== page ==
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[DB Question]Row count value when doing a select?

Let's say I'm doing a select like:

select band from cd_collection

Let's say the results are:

* Coldplay
* Foo Fighters
* John Mayer

Now, let's say I wanted to have a number associated with it (a count), so the results look like:

*1, Coldplay
*2, Foo Fighters
*3, John Mayer

There are 3 results and "Coldplay" is result 1, "Foo Fighters" is result 2, etc.

Yes, I could just keep a count in my code.  But, I was just wondering if there was a way to do this easily in the SQL, like:

select row_count, band from cd_collection

I am using SQL Server if that helps (I did look into @@rowcount, but that just returns 3 with each record).

William Campbell
Tuesday, July 13, 2004

DECLARE @Counter int
SELECT Counter = Counter + 1 AS BandNo, band FROM cd_collection

Tuesday, July 13, 2004;EN-US;q186133

Code Monkey
Tuesday, July 13, 2004

Hi, that's really neat!, .. but smells hacky.

Just out of curiosity, does anyone know if there is any other simple way of achieving that?

.NET Developer
Tuesday, July 13, 2004

Thanks, Code Monkey read my mind.

Or coincidently posted just before me.

.NET Developer
Tuesday, July 13, 2004


It looks hacky because it is inherently hacky to return a row number with the record.  Getting the position of your record within the result set is trivially easy through code. As such it makes a lot more sense to do it there, rather than in SQL.  Also, I would expect some potentially interesting results if your statement were to contain an order by clause that wasn't supported by an index (which you shouldn't do, but which does happen).

It's a neat trick, but I would recommend keeping what belongs in code in code.

Clay Dowling
Tuesday, July 13, 2004

Uhh, Hi ... I don't think you can do that.  You would get this error message:

A SELECT statement that assigns a value to a variable must not be combined with data-retrieval operations.

William Campbell
Tuesday, July 13, 2004

Code Monkey,
now that's the type of article I was looking for.  That looks great!

The query performed is going to be on a small set of records (on average, 6-10 at a time on the Handheld ... this would be a query performed on a SQL Server CE database).  So, it's fine to use that, especially when the article says:

Because of the cross join, this is not designed for working with a large number of rows

Being that I'm working with 6-10 at a time, and no duplicates, this is the perfrect little hack for me.

William Campbell
Tuesday, July 13, 2004

Getting the position of your record within the result set is trivially easy through code. As such it makes a lot more sense to do it there, rather than in SQL

Normally, I would totally agree with you.  But, here is the reasons I was thinking of doing a little bit of hacking in SQL Server:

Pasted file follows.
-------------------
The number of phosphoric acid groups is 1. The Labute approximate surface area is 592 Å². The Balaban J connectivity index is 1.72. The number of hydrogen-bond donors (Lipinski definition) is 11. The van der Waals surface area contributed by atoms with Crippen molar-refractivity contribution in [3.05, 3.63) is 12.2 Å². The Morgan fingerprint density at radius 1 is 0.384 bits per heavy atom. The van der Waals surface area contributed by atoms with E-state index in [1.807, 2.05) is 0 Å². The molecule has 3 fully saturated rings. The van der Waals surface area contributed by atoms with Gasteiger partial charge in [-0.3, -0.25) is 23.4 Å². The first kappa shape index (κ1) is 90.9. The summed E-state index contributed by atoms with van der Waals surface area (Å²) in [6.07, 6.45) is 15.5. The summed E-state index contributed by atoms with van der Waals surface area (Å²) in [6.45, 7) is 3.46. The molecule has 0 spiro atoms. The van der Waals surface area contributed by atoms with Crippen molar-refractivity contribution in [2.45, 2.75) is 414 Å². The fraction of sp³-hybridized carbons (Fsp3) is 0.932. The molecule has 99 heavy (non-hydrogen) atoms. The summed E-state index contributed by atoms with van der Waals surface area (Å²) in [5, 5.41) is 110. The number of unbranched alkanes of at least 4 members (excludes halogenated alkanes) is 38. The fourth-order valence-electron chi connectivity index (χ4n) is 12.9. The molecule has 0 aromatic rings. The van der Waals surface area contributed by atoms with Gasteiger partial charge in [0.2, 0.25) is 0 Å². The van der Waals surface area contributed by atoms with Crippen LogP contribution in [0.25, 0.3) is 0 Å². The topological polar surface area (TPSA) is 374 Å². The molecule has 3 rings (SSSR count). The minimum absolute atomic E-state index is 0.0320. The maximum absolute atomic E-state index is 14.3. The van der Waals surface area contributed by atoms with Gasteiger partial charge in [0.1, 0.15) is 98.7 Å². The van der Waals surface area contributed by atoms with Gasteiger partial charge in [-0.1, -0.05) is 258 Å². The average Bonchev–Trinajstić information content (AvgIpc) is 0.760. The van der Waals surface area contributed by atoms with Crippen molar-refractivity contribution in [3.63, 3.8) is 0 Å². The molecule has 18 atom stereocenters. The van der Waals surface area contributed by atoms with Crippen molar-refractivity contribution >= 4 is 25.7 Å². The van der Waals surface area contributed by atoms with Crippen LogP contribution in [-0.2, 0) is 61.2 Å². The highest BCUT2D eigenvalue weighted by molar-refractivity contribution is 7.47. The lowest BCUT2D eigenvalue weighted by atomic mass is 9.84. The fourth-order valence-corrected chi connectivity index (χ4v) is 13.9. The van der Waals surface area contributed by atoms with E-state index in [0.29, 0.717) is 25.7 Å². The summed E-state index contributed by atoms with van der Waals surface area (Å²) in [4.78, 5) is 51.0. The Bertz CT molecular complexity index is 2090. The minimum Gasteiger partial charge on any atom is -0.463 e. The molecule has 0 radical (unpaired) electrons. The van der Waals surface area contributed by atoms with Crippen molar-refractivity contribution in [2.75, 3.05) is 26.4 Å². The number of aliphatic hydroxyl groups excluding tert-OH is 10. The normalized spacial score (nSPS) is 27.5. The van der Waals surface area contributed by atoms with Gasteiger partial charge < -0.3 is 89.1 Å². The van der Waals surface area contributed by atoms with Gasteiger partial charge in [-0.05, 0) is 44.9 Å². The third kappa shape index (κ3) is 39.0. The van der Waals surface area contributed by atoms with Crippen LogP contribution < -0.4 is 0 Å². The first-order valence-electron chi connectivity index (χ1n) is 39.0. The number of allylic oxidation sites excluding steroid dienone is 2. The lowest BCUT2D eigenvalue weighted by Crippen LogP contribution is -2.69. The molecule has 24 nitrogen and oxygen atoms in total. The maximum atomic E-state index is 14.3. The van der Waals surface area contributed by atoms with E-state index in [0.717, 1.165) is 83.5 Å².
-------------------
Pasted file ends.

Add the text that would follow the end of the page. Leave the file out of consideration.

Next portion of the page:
We have a main view we call the "AgendaView" (it's a HH app).  This lists the work orders for that day (thus, the avg. of 6-10 records).  They are displayed in an owner drawn list control.

We have a class that takes a SQL statement and creates some AgendaItem objects.  These objects are then inserted into the AgendaView's list.  The AgendaView knows nothing about what is in an AgendaItem, it just knows there's a certain interface that it expects, and knows how to draw the AgendaItem (an item could be 2 rows of data, 3 rows, 4 rows, etc.)

The class that does the AgendaItem creation, calls into a virtual function.  That virtual function is where the actual AgendaItem object is created.  It's virtual, because the AgendaItem that is created can be different depending on the project.  So, really, AgendaView ends up taking ProectAgendaItem objects.

We got a request, as a visual to the users, to number the work orders (1st one of the day gets 1, 2nd one gets 2, etc).

I didn't want to:
* have to change my virtual function to pass a number, for the count I was keeping.

*change the constructor (or add a set method) to the AgendaItem or ProjectAgendaItem class to take that number.

Just so I could add that count value.

Now, all I'd have to do is change the sql statement, then change some of the code inside the ProjectAgendaItem to work with the new field it's getting...and whoola! ... I don't have to change any interfaces to any of the current architecture.

So, there's a valid reason here! :)

William Campbell
Tuesday, July 13, 2004

Is that # of times the phrase appears in the table?

Try this:

SELECT band,

---> that's pretty standard SQL. (Formerly Matt H.)
Wednesday, July 14, 2004

No, it's not the # of times that phrase appears.

That would obviously be standard SQL.  Re-read the posts, you might have missed something.

William Campbell
Wednesday, July 14, 2004

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